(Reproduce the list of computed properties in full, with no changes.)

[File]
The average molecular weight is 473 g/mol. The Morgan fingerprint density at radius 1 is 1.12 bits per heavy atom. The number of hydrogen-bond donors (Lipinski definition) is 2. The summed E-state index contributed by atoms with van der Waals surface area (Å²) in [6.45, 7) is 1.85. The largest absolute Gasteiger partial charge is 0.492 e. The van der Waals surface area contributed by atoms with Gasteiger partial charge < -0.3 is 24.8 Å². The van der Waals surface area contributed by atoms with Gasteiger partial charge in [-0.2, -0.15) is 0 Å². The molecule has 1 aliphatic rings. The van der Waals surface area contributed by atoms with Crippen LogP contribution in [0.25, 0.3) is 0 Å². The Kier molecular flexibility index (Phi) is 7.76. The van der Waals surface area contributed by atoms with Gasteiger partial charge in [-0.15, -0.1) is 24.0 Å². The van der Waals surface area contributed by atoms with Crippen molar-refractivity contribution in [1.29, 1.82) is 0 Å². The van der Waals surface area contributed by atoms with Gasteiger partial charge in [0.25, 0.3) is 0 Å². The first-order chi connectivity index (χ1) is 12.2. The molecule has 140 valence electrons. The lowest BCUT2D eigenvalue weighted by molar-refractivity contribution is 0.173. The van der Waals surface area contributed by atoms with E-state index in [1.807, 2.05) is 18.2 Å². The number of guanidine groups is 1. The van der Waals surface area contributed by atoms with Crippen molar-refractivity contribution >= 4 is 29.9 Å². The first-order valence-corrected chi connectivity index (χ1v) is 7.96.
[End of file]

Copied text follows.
The average molecular weight is 473 g/mol. The Morgan fingerprint density at radius 1 is 1.12 bits per heavy atom. The number of hydrogen-bond donors (Lipinski definition) is 2. The summed E-state index contributed by atoms with van der Waals surface area (Å²) in [6.45, 7) is 1.85. The largest absolute Gasteiger partial charge is 0.492 e. The van der Waals surface area contributed by atoms with Gasteiger partial charge < -0.3 is 24.8 Å². The van der Waals surface area contributed by atoms with Gasteiger partial charge in [-0.2, -0.15) is 0 Å². The molecule has 1 aliphatic rings. The van der Waals surface area contributed by atoms with Crippen LogP contribution in [0.25, 0.3) is 0 Å². The Kier molecular flexibility index (Phi) is 7.76. The van der Waals surface area contributed by atoms with Gasteiger partial charge in [-0.15, -0.1) is 24.0 Å². The van der Waals surface area contributed by atoms with Crippen molar-refractivity contribution in [1.29, 1.82) is 0 Å². The van der Waals surface area contributed by atoms with Gasteiger partial charge in [0.25, 0.3) is 0 Å². The first-order chi connectivity index (χ1) is 12.2. The molecule has 140 valence electrons. The lowest BCUT2D eigenvalue weighted by molar-refractivity contribution is 0.173. The van der Waals surface area contributed by atoms with E-state index in [1.807, 2.05) is 18.2 Å². The number of guanidine groups is 1. The van der Waals surface area contributed by atoms with Crippen molar-refractivity contribution >= 4 is 29.9 Å². The first-order valence-corrected chi connectivity index (χ1v) is 7.96.